More generally, in the Kurdish freedom movement, the family revolution has meant the development of individuals, liberated from repressive aspects of the otherwise crucial bonds established by family, tribe, clan, etc. by creating new, freedom-based bonds. This revolutionization of social structures has meant an acculturation towards principles and notions of democracy and freedom in society. It is of vital importance to create new human beings and induce individual revolutions within personalities. The revolution for individualization, alongside the effort to break with repressive elements of traditional family were intertwined struggles. Over time, these difficult fights introduced new concepts in traditional Kurdish society and its conservatively socialized individuals. In this sense, youth is the era in which personality revolutions take place; a process in which free, democratic individuals reach a state of becoming their autonomous selves.
As a result, the democracy and freedom movement in Kurdistan is genuinely a youth struggle. It developed by relying on the radicalized and politicized youth from the popular masses, who dared to demand utopias. This in turn, increasingly established the general society’s belief and faith in the youth to be the saviours of the people under oppression and violence, as well as the builders of new worlds. The youth that the Kurdish freedom movement aspires to develop is a mobilized, radical societal power that will defend itself against all kinds of backward, exploitative, assimilationist, alienating, and modernist forces.
In Kurdistan, the socialist, national and youth movement this developed holistically and hand-in-hand. Seen in this light, the national democratic movement is at the same time an enlightened youth movement, one that comes from the people and is supported by a popular base. Yet, the driving motor of the struggle has always been the youth, because it led an active war and struggle against the colonialist and genocidal Turkish state. The Apoist movement that began as an ideological youth group established a youthful guerrilla army over time. The ideological, theoretical foundations of the movement, its educational efforts were also led by the youth. Even as these young people aged, they maintained a youthful, revolutionary spirit that keeps attracting young people every day. In the words of Abdullah Öcalan “Young we started and young we will be victorious”.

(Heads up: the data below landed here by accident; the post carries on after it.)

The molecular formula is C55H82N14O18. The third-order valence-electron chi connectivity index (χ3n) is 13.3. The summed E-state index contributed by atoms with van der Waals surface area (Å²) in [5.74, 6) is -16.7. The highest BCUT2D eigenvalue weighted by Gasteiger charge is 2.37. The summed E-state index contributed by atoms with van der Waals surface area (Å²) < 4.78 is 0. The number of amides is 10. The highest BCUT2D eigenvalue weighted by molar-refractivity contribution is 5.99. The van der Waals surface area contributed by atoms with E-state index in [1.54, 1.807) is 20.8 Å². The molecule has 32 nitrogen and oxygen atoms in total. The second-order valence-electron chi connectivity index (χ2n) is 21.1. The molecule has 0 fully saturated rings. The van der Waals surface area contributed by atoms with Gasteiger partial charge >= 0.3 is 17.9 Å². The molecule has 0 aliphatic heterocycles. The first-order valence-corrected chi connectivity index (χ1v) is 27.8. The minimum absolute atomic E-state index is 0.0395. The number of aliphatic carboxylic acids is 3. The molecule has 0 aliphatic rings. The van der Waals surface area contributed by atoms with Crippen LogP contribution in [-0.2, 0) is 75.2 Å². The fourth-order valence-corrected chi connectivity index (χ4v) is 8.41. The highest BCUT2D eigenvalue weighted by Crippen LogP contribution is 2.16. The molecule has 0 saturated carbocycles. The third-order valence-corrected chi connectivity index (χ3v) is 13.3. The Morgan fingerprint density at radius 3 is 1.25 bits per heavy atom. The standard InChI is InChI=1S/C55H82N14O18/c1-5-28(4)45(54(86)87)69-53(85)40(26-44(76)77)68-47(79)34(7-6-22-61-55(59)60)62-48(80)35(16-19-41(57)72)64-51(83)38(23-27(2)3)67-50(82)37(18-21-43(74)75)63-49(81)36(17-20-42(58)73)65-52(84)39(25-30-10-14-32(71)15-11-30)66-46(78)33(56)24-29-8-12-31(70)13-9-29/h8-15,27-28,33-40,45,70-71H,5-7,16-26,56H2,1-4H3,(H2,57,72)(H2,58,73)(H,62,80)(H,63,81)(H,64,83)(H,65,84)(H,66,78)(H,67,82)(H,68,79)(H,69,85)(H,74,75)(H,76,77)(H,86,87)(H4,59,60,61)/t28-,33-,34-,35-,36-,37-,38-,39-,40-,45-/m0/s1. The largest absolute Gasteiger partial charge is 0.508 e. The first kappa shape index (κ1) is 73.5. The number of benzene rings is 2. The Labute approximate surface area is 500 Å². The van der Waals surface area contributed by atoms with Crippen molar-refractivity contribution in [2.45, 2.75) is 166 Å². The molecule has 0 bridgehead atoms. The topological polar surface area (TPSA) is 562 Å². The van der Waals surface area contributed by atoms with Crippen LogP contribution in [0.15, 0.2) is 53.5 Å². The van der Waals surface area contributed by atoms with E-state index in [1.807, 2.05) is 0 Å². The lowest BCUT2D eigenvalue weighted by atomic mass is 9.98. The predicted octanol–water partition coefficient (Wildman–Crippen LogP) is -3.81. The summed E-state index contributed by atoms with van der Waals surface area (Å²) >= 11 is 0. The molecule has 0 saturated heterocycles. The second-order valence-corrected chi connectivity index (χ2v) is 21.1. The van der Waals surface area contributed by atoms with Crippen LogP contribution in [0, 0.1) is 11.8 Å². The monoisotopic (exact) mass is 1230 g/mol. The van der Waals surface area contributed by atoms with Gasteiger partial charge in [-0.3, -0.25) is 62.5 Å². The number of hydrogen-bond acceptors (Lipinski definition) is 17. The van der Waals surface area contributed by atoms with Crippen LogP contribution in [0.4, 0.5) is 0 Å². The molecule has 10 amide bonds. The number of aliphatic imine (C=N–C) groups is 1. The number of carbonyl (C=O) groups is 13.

Youth and women as the pioneers of the social revolution
In own struggle, past and present, the youth has been an essential driving force. Yet, historically, they did not manage to constitute an autonomous, pioneering youth movement within the struggle. It is one thing for youth to join an existing struggle, it is another for them to organize as a movement on their own. While the former constitutes a participation in any given political, militant or ideological struggle, the latter means for youth to play a leading role as an organized force in the democratic revolution. This is essential.
Without this, democratic revolution cannot develop or deepen. Societal transformation cannot gain depth or dynamism. The organized leadership will remain weak. Our revolution’s ideological essence lies here; the fundamental characteristics and features of revolutionary change derives from the power of youth and women. It is with the organized-ness of the movements of youth and women that democratic transformation can be revealed, spread and defended.
Today, there is no doubt that the Kurdish freedom movement is a struggle drenched in the spirit of youth, which is one reason why youth never cease to flood to its ranks and structures. With the paradigmatic and programmatic transformations within our movement, with the commitment to develop a consciousness of a “democratic nation” against the monopolistic sociality of the capitalist nation-state, the youth element of our struggle became more autonomous and organized.
The women’s freedom movement has established itself as an ideological-organizational force, as well as a force of action and militancy. Likewise, the youth has obtained a strategic position and identity. It has become a central aspect of our struggle to open spheres for youth, especially young women, to take their decisions autonomously and to become an ideological and practical leadership entity for the wider society to take action against colonialist, statist, capitalist and patriarchal violence and domination and to build free life structures. We see the youth’s autonomy as a guarantee for societal liberation.
Without activating the youth and engaging with their issues, no meaningful resistance is possible. Furthermore, without youth mobilization, the women’s movement would remain without strategic ally, which in turn would create obstacles to our democratic struggle as a people. We cannot speak of a rooted social struggle for radical democracy and liberation without this strategic alliance of youth and women with their respective autonomous qualities. Young women particularly represent the pioneering revolutionary personages that can set the standards and principles for a more just and free society. Therefore, the youth movement is the most vital movement on our agenda for the process of constructing our own alternative system.
To the extent to which the women’s liberation movement carries its standards to society, to the extent to which the free youth movement shares its attributes with society, democratic transformation and change will take root. Thus, the quality and depth of democratic transformation will be expressed most meaningfully by the women’s movement and the youth movement.
Without any doubt, both are the guarantors for our struggle’s ideological depth, direction, and flexible and creative openness to transformation. Likewise, they constitute the most genuine and radical driving forces for our ability to organize and act. These inherent features qualify them as the strategic leaders, pioneers, and forerunners of our movement.
For us, it is of utmost importance to treat the youth autonomously, and to problematize and solve its ideological and organizational issues in order to be able to demand the sustainable utopias of our liberated future.